Trump and Senator Marco Rubio are expected to hold a private event on Capitol Hill to discuss changes to the tax code and build support for the Trump administration’s proposals around paid leave and child care. Could this unlikely duo really come up with a workable solution to the twin disasters of child care and parental leave in the United States?
For wealthy and upper-middle income families, almost certainly yes. For everyone else? Almost certainly no.
Last month, the Trump administration released a draft budget calling for six-weeks of paid parental leave that would be accompanied by devastating cuts to child-focused entitlements like the Children’s Health Insurance Program, Medicaid, and food assistance. It’s a terrible deal, essentially offering low-income parents six weeks at home in exchange for nearly every welfare program that might help them continue to house, feed, or materially provide for their child.
Before that, Donald Trump announced a child care proposal that started as a giveaway to families earning more than $100,000 a year and then changed, in the face of heavy criticism, into the standard kind of tax credit that doesn’t do much for poor families who need more than a one-time tax refund to afford the monthly out-of-pocket cost of daycare. (As an example, the average annual cost of infant care in Washington, DC, is $22,631, and a full-time minimum wage salary is $21,840. The math here is pretty straightforward.)
Rubio is particularly fond of these tax credits, and will likely use his co-billing with Trump to advocate for more of them:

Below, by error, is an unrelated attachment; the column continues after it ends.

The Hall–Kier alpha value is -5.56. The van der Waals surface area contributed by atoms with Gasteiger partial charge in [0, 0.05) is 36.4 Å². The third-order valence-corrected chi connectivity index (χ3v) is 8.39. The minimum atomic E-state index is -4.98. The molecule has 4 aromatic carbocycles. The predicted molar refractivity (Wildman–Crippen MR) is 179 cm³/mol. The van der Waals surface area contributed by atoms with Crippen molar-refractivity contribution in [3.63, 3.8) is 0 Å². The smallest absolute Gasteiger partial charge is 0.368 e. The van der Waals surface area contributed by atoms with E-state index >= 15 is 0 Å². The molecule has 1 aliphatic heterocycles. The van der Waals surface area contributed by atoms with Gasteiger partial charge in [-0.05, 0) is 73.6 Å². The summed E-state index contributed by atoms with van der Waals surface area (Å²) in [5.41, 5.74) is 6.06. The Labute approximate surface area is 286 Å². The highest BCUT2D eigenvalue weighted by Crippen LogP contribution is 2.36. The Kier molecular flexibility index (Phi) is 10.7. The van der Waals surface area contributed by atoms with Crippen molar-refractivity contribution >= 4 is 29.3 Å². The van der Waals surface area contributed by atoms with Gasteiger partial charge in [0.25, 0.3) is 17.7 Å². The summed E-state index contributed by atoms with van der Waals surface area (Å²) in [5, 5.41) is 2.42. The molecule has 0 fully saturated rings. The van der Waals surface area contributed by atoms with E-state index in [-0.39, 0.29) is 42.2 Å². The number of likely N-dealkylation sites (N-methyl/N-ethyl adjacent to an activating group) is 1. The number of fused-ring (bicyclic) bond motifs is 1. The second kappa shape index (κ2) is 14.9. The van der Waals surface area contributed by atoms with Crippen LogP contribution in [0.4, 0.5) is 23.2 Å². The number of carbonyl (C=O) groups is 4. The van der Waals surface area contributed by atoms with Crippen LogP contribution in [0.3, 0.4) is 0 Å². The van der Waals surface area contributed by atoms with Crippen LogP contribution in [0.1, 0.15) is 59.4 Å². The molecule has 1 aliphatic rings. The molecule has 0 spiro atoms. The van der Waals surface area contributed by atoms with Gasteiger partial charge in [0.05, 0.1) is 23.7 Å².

Sources familiar with the upcoming event suggest it will also be an opportunity for Rubio to discuss another of his favorite tax provisions: the Child Tax Credit (CTC). Along with Senator Mike Lee, Rubio has been a long-time advocate of expanding the CTC and making it refundable against payroll taxes — a change that, according to an analysis by the nonpartisan Tax Foundation, would significantly increase the progressivity of the tax system.
Right now, the child tax credit allows families earning more than $3,000 to claim a tax credit of $1,000 per child. Rubio’s plan, which he announced in 2014 with Utah Senator Mike Lee, adds another tax credit of $2,500 and removes caps that phase out the benefit for higher income levels.
The thing is, families that don’t earn enough to pay taxes don’t benefit from tax credits. That’s the problem with relying on the tax system to fix a problem like childcare, which hits poor families the hardest.
Still, Rubio, like Ivanka Trump, tends to talk about these policies as if they benefit all families regardless of income. But as Ryan Cooper wrote at The Week when Rubio and Lee rolled out their plan in 2014, the expanded tax credit does nothing to help low-income families struggling to pay for child care or other living expenses and nothing to address child poverty more broadly. More than that, according to the policy’s architect, economist Robert Stein, it’s not supposed to.
The proposed child tax credit is designed to “hold harmless the bottom 20 percent,” but “not designed to encourage fertility in the poor over and above what we already do,” he said. The idea is “trying to allow people to have the number of kids they would without government intervention.”
Thus, when I brought up the child poverty angle, Stein demurred. The policy “is not addressed toward child poverty,” he said. “I have no idea what to do [about that].”
Rubio’s tax credit is not a solution for working families struggling to make ends meet or put their kids in quality daycare. It’s a gift to wealthy parents who want to have more children. It is also the kind of proposal you might expect from the author of a book for working women that erases what most women’s work in the United States actually looks like. These two will get along great.